Sainsbury’s beat City forecasts when it reported its annual underlying pre-tax profits today (9 May) and, as such, the Square Mile welcomed the UK retailer’s results. The company has won plaudits for its performance in a tough sector but there are some questions around its future margins as it competes with the likes of Tesco.

Shore Capital analyst Darren Shirley

“In far from ideal economic circumstances Sainsbury continues to drive out a robust performance, characterised by like-for-like sales amongst the best of the Big Four British players. Whilst LFL sales have been robust it is inflation that continues to be the driving force of same store sales across the sector. Inflation may yet ease off in H2 of 2012, after a stronger than anticipated first four or five months of the year, which means Sainsbury will be hoping for rising volumes to compensate. That said, the company has challenging relative comparatives for the new financial year.

“Against fulsome industry comparatives, with a market leader that is clearly committing more operating resource to the cause, Sainsbury may find it more challenging or at least more costly, to sustain its recent relative outperformance. In this respect we note that underlying operating margins, that is excluding the dilutive impact of fuel, increased by 10 basis points in 2011/12 at Sainsbury, towards the lower end of the company’s aspired margin growth plans.

“However, headline operating margins rose by only four basis points to 3.54%, which makes Sainsbury’s return on sales still demonstrably weaker than Tesco and Morrisons. That said, CEO Mr. King & Co., have surprised us with the effectiveness of their marketing initiatives, including Brand Match, and we do not dismiss outright Sainsbury’s capability to proceed further. We do, however, believe that it may be more difficult for progress to be made.

Oriel Securities analyst Jonathan Pritchard

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“GBP712m defeated profit before tax forecasts. Consensus had gathered at GBP707m so this was a beat. We knew that sales growth had been strong, so the explanation was a slightly better conversion of cost savings into profit, such that operating margins were up by an underlying ten basis points. In the conditions, that’s a good effort.

“It is without doubt that conditions are very tough in the UK food retail market but Sainsbury is winning share and will continue to show core EBIT growth this year, unlike its quoted peers. Some sector trends are helping … but the fact that Sainsbury’s is a popular choice for treats, and that its value for money credentials are currently in the ascendant, are a testament to management’s clever reading of the market. This latter point is worth dwelling on. Brand Match has, management believes, done more for price perception in six months than could have been expected in three to four years. Customers are demanding both elements (ie price, quality) of the value-for-money equation. That makes growing margins tough, and we expect that Sainsbury’s delivery of its forecast flat margins in 2012/13 will be the best performance in the sector.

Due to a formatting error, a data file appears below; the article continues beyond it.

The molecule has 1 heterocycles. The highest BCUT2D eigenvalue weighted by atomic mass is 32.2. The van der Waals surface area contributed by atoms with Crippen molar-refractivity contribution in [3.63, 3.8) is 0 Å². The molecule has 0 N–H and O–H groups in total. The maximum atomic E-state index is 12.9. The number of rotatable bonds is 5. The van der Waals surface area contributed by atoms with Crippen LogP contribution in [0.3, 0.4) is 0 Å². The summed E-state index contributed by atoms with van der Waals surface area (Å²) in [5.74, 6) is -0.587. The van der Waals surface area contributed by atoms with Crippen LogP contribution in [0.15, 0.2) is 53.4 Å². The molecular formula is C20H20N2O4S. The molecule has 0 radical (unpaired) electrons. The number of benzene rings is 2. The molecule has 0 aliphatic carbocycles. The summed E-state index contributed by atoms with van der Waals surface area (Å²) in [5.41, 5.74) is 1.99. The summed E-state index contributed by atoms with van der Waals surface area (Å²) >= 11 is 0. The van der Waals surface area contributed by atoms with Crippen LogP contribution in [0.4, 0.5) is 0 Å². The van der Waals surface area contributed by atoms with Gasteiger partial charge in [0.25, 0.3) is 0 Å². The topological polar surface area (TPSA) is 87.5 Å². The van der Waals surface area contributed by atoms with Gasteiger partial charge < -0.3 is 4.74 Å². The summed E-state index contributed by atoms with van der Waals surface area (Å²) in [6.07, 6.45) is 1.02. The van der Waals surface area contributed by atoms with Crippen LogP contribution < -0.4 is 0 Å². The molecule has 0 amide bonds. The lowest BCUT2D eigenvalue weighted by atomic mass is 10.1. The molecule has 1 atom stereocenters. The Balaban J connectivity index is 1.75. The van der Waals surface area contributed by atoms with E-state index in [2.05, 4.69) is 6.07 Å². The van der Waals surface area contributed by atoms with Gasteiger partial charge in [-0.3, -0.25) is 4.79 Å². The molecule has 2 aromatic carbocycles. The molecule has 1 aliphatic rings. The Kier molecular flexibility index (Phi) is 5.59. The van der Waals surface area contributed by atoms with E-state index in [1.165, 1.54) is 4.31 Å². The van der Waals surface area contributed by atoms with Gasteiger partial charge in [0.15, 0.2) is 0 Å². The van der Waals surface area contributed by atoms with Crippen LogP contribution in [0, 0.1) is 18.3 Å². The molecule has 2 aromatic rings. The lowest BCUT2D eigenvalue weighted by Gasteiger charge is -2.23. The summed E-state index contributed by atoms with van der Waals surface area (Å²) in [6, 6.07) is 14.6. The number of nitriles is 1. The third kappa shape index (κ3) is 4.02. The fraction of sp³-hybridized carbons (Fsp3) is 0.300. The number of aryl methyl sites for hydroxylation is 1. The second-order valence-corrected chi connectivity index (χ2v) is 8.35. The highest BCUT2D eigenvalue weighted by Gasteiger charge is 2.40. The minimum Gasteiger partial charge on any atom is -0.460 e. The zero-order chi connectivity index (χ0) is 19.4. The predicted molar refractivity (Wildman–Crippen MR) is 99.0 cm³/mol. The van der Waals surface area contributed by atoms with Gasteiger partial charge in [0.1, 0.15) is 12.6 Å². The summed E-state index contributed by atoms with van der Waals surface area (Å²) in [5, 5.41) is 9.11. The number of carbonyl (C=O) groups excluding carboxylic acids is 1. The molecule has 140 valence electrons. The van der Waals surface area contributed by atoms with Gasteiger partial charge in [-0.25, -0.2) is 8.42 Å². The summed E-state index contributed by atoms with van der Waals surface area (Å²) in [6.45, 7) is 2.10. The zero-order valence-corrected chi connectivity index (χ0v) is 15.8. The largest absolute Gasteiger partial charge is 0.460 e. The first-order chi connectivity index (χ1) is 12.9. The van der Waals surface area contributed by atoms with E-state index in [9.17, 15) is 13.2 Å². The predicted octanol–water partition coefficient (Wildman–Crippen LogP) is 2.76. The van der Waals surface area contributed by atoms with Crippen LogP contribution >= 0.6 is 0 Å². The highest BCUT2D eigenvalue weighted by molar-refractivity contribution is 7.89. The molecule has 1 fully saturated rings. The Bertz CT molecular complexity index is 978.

“The best food retailer but only a hold [rating on its shares]: it’s hard to get carried away by a stock that won’t see upgrades and is unlikely to rerate, and as such we feel a bit sorry for Sainsbury’s management, which is doing all it can for holders. The shares are without doubt our preferred option in the food retail sector. But times are tough and forecast momentum in the industry is definitely negative.

Charles Stanley analyst Sam Hart

“Sainsbury’s reported another good set of full year results, which were slightly ahead of market expectations. The creditable outcome in a tough consumer and competitive environment reflected a combination of moderate underlying sales growth, the addition of new space and improved operational efficiency. 

“Total sales excluding fuel were up by 4.5%, comprising like-for-like sales growth of 2.1% and a 2.4% contribution from new space. We highlight, however, that the like-for-like sales figure included a circa 1.1% benefit from store extensions and a further unquantified boost from food price inflation. Underlying sales volumes are estimated to have been down by a low single digit percentage.

“Trading conditions in UK food retail are expected to remain tough in 2012/13, with the consumer still under pressure and the competitive environment intense. Tesco’s decision to invest circa GBP1bn into its underperforming UK business creates additional uncertainty. Ultimately, however, we expect consumer demand to be relatively resilient and forecast Sainsbury’s to deliver another year of growth in earnings and the dividend in 2012/13.”